French President Emmanuel Macron has called on Turkey to halt its “illegal” gas drilling in the Cypriot exclusive economic zone.
A meeting in Malta of seven southern EU leaders reiterated its “full support and solidarity with the Republic of Cyprus in exercising its sovereign rights to explore, exploit and develop its natural resources within its EEZ, in line with EU and international law.
“We express our deep regret that Turkey has not responded to the European Union’s repeated calls condemning Turkey’s illegal continued actions in the Eastern Mediterranean and the Aegean Sea and express serious concern over actual or potential drilling activities within Cyprus’ EEZ.
“We ask the European Union to remain seized on the matter and, in case Turkey does not cease its illegal activities, to consider appropriate measures in full solidarity with Cyprus,” the leaders’ statement read.
Cyprus has issued arrest warrants for 25 people, including crew assisting the Turkish drilling vessel Fatih and staff at firms working with the Ankara-run Turkish Petroleum Corporation.
Ankara said the arrest warrants “crossed the line” and insisted it had the legal right to drill off the Cypriot coast.
This month Turkey announced that it would deploy a second drillship next month.
Last week Turkey condemned a US$9-billion gas deal the Republic of Cyprus signed with Noble Energy, the Israel-based Dalek Group and Royal Dutch Shell as “a concrete example of the Greek Cypriots’ violation of the rights of the Turkish Cypriots”.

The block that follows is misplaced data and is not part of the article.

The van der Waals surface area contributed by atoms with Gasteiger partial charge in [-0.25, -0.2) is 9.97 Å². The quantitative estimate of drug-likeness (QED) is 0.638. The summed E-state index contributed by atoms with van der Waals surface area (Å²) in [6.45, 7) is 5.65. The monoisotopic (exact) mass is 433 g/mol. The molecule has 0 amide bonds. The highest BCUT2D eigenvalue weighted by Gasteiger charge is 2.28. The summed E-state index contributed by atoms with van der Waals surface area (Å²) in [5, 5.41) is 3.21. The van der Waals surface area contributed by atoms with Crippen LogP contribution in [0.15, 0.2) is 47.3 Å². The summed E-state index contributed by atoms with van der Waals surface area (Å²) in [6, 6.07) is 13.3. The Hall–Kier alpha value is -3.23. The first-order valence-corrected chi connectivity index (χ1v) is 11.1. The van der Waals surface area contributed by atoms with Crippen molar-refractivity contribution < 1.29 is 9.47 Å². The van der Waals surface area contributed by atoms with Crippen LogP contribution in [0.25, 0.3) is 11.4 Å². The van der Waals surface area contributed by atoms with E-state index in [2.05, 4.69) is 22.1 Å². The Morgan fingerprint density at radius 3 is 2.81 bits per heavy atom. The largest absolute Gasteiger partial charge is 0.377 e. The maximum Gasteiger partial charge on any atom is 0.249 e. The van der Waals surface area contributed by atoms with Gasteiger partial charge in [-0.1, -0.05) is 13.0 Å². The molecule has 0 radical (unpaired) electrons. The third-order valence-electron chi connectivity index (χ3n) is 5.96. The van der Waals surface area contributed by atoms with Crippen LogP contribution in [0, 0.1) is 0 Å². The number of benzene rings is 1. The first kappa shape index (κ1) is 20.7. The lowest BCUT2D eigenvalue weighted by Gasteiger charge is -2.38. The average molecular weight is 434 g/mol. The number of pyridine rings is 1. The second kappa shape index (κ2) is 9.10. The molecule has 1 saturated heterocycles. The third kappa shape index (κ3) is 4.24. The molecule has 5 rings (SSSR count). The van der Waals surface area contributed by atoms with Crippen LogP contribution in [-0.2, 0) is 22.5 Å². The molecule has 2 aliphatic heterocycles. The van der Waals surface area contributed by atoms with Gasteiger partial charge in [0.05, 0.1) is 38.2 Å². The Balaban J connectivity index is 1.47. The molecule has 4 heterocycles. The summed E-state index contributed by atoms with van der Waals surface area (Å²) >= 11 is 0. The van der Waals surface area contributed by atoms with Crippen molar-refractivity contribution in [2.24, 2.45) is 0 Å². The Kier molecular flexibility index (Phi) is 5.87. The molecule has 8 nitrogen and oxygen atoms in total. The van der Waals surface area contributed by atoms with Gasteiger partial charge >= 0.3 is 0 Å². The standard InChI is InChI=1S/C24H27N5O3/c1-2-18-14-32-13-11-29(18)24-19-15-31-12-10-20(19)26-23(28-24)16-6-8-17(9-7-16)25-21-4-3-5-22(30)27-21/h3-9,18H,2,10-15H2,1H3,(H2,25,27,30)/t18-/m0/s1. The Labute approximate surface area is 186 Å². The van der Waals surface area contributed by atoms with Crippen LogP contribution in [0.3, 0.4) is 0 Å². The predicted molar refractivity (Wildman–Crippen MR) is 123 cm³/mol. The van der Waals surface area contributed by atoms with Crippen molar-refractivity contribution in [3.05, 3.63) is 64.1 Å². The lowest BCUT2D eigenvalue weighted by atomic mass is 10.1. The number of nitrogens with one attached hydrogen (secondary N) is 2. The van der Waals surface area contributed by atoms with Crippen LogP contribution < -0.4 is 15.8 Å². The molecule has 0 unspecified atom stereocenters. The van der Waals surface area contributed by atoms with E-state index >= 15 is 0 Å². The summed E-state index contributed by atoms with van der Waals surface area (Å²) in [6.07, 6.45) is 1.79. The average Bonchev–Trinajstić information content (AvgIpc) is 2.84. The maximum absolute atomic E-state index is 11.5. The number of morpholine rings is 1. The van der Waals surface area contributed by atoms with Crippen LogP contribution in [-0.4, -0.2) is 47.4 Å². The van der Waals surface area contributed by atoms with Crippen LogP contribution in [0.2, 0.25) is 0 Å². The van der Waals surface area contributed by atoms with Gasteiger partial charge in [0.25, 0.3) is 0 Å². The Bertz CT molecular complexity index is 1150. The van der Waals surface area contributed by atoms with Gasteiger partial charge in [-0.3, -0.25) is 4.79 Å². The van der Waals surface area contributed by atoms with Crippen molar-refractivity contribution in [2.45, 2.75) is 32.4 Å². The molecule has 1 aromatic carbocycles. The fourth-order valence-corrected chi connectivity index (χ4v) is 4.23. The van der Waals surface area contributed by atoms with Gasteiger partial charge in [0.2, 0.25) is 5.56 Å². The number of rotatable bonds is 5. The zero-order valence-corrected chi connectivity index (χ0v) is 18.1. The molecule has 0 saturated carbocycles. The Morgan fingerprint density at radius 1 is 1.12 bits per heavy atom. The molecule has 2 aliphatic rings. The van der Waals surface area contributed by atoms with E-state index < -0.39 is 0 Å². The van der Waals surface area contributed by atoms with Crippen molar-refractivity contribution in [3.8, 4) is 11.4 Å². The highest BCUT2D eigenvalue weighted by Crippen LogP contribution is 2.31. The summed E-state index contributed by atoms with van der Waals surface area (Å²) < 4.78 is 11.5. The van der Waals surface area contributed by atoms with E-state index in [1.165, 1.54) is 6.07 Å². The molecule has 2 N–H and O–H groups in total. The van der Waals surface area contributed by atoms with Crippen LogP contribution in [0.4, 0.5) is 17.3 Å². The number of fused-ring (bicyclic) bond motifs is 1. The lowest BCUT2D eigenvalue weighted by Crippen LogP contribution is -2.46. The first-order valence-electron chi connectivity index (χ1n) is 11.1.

Macron, who has repeatedly criticised Turkey, said: “I want to reiterate my solidarity with Cyprus and my support and respect for its sovereignty. Turkey must stop its illegal activities in Cyprus’s exclusive economic zone.”
Speaking during an EU leaders’ support in Malta, he said: “The European Union will not show weakness on this matter.”
Turkey does not recognise the Republic of Cyprus, nor therefore the latter’s jurisdiction over its exclusive economic zone.
In December 2017, Turkish President Recep Tayyip Erdogan said he wanted to renegotiate an early 20th-century treaty marking the maritime boundaries of Turkey and Cyprus.
The leader of Cyprus’ long-term ally, Greece, also expressed his support.
“It’s important to signal that the EU should take specific measures if Turkey does not stop its infringing behaviour. Whoever doesn’t respect international law must suffer the consequences,” Greek Prime Minister Alexis Tsipras told the Maltese summit.
Last month France signed an agreement to allow its naval vessels to dock in Cyprus and a Franco-Italian consortium, including energy giants Eni and Total, work has continued in the Cypriot EEZ.
The French navy could soon challenge Turkey’s ships near Cyprus. Picture credit: Wikimedia